Results for ""internet of things""

Wolfram Language wants to revolutionize coding

Wolfram Language wants to revolutionize coding

Wolfram Alpha has spawned a new symbolic programming language, Wolfram Language, with Stephen Wolfram revealing what he promises is the "most productive" way to create code. As with Wolfram Alpha search, which uses contextual awareness to answer questions, Wolfram Language is a "knowledge-based language", its inventor claims, giving the language itself continually-curated awareness of the world it exists in and how things like interfaces are structured, allowing even those with no prior programming experience the opportunity to build complex apps.

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Kopin Pupil hands-on: Glass tech without geek looks

Kopin Pupil hands-on: Glass tech without geek looks

Kopin has revealed its latest wearable system, Pupil, a combination of a micro-display and voice control noise-cancellation system the company hopes will eventually be used in head-worn tech like Google's Glass. A reference design intending to show how wearable computing could be integrated into a design that's more palatable to the consumer market, Pupil isn't intended for the market in its current form, but is instead intended to showcase the fruits of Kopin's new partnership with Olympus in display technology. We caught up with Kopin to find out more.

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AT&T and IBM team on Smart Cities with see-everything IoT tech

AT&T and IBM team on Smart Cities with see-everything IoT tech

AT&T and IBM are teaming up for the Internet of Things (IoT) on a huge scale, planning to outfit smart cities with cameras, roads, utility meters, and more that can all intercommunicate as residents and cars move around them. The "global alliance" will see AT&T and IBM first look at gathering and crunching Big Data from cities and utilities, potentially integrating news of traffic jams, parking lot congestion, where police and other emergency services are located, and even social media reports from those living or working in the city to dynamically shape urban planning.

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Smart object-recognition system could spy on your milk in the IoT

Smart object-recognition system could spy on your milk in the IoT

Computers that can identify objects without requiring any human training are now a possibility, as researchers figure out how to teach AIs to intuit the key features and differences between faces, objects, and more. The new algorithm, developed by engineer Dah-Jye Lee of Brigham Young University, avoids human calibration by instead giving computers the skills to learn how to differentiate themselves: so, rather than the operator flagging individual differences between, say, a person and a tree, the computer is given the tools to identify the differences on its own, and then use them moving forward.

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Motorola talks Android, Wearables & Nest: The SlashGear Interview

Motorola talks Android, Wearables & Nest: The SlashGear Interview

It's fair to say Motorola had a big 2013, and SlashGear sat down with Steve Horowitz, senior VP of software engineering, and Steve Sinclair, VP of product marketing, at CES last week to talk wearables, contextual ecosystems, and the Internet of Things. The Google-owned company kicked off a new smartphone strategy, epitomized by the always-listening Moto X and the shockingly-affordable Moto G, arguably just as notable for what it left out of its products as what it chose to include. Meanwhile - and topical, given Google has just acquired Nest - we also talked about Motorola's place in the smart home, and where former Android project lead Horowitz sees the smartphone fitting in. Read on for the full interview.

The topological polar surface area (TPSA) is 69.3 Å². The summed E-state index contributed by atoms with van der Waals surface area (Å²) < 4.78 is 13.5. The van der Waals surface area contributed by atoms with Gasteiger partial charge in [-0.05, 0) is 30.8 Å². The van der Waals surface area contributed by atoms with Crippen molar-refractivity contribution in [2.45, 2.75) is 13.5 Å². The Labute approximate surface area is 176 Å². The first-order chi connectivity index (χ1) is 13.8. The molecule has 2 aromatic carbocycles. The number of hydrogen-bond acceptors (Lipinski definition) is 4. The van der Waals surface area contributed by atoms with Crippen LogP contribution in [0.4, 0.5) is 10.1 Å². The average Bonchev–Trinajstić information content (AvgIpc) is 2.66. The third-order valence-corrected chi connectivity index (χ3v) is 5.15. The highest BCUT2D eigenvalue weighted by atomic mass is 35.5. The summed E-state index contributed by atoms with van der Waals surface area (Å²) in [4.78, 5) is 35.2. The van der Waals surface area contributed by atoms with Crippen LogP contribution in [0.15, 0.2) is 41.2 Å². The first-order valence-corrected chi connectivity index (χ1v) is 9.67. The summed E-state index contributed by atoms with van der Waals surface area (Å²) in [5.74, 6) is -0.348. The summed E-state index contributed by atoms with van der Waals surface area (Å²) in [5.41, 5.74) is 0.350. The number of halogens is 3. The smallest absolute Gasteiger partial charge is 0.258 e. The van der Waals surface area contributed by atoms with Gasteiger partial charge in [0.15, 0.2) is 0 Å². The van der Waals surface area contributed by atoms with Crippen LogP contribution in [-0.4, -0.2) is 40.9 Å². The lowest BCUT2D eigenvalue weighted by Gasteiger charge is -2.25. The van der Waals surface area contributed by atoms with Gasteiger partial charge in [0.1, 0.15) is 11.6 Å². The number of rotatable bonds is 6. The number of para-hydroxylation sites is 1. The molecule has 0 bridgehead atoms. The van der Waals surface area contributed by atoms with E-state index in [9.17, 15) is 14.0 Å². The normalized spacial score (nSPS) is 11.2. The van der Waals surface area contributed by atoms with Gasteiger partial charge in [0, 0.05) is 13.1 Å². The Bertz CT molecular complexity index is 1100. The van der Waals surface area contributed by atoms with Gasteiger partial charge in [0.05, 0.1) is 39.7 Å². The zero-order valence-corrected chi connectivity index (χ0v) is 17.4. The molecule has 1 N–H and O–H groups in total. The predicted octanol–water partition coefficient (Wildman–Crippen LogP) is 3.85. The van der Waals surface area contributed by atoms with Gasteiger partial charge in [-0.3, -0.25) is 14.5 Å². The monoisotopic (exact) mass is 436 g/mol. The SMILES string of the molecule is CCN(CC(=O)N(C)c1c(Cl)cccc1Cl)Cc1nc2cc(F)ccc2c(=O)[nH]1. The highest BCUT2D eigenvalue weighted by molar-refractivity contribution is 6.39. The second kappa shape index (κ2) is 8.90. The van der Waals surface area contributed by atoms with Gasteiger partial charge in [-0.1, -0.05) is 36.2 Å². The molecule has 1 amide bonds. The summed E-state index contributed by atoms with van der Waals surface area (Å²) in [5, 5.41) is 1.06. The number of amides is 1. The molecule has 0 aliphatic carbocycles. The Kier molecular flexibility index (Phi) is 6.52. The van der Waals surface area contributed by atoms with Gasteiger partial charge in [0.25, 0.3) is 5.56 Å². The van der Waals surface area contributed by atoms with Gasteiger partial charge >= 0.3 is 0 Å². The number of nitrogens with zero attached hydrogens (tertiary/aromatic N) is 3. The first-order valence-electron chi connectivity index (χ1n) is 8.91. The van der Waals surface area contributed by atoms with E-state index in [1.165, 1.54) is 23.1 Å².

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Linux-based Internet-connected devices widely vulnerable to new worm

Linux-based Internet-connected devices widely vulnerable to new worm

Symantec researcher Kaoru Hayashi has posted a report to the effect that a sizable portion of the "Internet of Things" is now vulnerable to a worm called Linux.Darlloz. The worm attacks CPUs running on devices like routers, set-top boxes, security cameras and industrial control systems, as well as PCs. The worm relies on a pre-May 2012 vulnerability still present in many devices running Linux.

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Revolv Hub Review

Revolv Hub Review

If the kitchen is the heart of the home, then "node zero" is the heart of the smart home, but in today's plug-and-play world of lifestyle automation that doesn't have to mean a cabinet full of rack-mounted hardware and professional installation. Startup Revolv aims to be the hub of the new generation, a central point at which automation favorites like Sonos, Philips' hue, and more can gather for more intelligent control. With no single leader in the smart home space, however, and numerous competing wireless standards in play, that's a lot to ask from the teardrop-shaped gadget: so, is it home sweet home or fit only for the mad-house? Read on for the SlashGear review.

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Apple patent automates your life via locations, devices, tasks

Apple patent automates your life via locations, devices, tasks

Apple has patented a home automation technology that can turn your lights on when you enter your home, fire up your home entertainment system when you're on your way, adjust HVAC settings depending on your activities in remote locations, and untold other applications, Apple Insider has revealed. The system would combine geo-fencing with activity detection, so that not only your location but also your specific activities inform the automated tasks. The patent was awarded today.

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